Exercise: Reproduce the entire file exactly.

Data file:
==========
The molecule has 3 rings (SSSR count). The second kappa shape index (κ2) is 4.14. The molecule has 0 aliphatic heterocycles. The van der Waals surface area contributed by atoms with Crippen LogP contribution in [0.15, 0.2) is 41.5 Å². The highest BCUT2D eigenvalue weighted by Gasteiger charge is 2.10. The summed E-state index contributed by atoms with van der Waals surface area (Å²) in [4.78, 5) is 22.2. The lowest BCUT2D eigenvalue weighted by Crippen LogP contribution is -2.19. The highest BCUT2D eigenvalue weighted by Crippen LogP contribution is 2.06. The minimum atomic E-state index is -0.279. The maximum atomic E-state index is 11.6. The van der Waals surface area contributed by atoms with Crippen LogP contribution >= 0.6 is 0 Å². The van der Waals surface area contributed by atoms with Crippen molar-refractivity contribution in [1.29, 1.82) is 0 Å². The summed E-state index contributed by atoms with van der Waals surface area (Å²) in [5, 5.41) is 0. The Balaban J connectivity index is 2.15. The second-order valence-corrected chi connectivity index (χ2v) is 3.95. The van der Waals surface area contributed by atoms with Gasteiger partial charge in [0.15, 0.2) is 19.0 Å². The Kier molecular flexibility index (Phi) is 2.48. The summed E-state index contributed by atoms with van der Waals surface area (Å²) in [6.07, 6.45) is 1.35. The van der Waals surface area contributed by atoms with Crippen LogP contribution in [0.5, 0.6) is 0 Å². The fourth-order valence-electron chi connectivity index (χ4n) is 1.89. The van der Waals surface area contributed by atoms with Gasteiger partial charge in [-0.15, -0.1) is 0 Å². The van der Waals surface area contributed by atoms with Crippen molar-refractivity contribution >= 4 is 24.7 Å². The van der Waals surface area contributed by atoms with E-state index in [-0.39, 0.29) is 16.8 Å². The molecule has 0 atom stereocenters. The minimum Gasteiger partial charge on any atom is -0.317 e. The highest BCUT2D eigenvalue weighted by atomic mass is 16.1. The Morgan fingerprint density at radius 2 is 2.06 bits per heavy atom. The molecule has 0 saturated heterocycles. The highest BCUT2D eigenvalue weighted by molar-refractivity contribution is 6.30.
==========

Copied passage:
The molecule has 3 rings (SSSR count). The second kappa shape index (κ2) is 4.14. The molecule has 0 aliphatic heterocycles. The van der Waals surface area contributed by atoms with Crippen LogP contribution in [0.15, 0.2) is 41.5 Å². The highest BCUT2D eigenvalue weighted by Gasteiger charge is 2.10. The summed E-state index contributed by atoms with van der Waals surface area (Å²) in [4.78, 5) is 22.2. The lowest BCUT2D eigenvalue weighted by Crippen LogP contribution is -2.19. The highest BCUT2D eigenvalue weighted by Crippen LogP contribution is 2.06. The minimum atomic E-state index is -0.279. The maximum atomic E-state index is 11.6. The van der Waals surface area contributed by atoms with Crippen LogP contribution >= 0.6 is 0 Å². The van der Waals surface area contributed by atoms with Crippen molar-refractivity contribution in [1.29, 1.82) is 0 Å². The summed E-state index contributed by atoms with van der Waals surface area (Å²) in [5, 5.41) is 0. The Balaban J connectivity index is 2.15. The second-order valence-corrected chi connectivity index (χ2v) is 3.95. The van der Waals surface area contributed by atoms with Gasteiger partial charge in [0.15, 0.2) is 19.0 Å². The Kier molecular flexibility index (Phi) is 2.48. The summed E-state index contributed by atoms with van der Waals surface area (Å²) in [6.07, 6.45) is 1.35. The van der Waals surface area contributed by atoms with Crippen LogP contribution in [0.5, 0.6) is 0 Å². The fourth-order valence-electron chi connectivity index (χ4n) is 1.89. The van der Waals surface area contributed by atoms with Gasteiger partial charge in [-0.15, -0.1) is 0 Å². The van der Waals surface area contributed by atoms with Crippen molar-refractivity contribution >= 4 is 24.7 Å². The van der Waals surface area contributed by atoms with E-state index in [-0.39, 0.29) is 16.8 Å². The molecule has 0 atom stereocenters. The minimum Gasteiger partial charge on any atom is -0.317 e. The highest BCUT2D eigenvalue weighted by atomic mass is 16.1. The Morgan fingerprint density at radius 2 is 2.06 bits per heavy atom. The molecule has 0 saturated heterocycles. The highest BCUT2D eigenvalue weighted by molar-refractivity contribution is 6.30.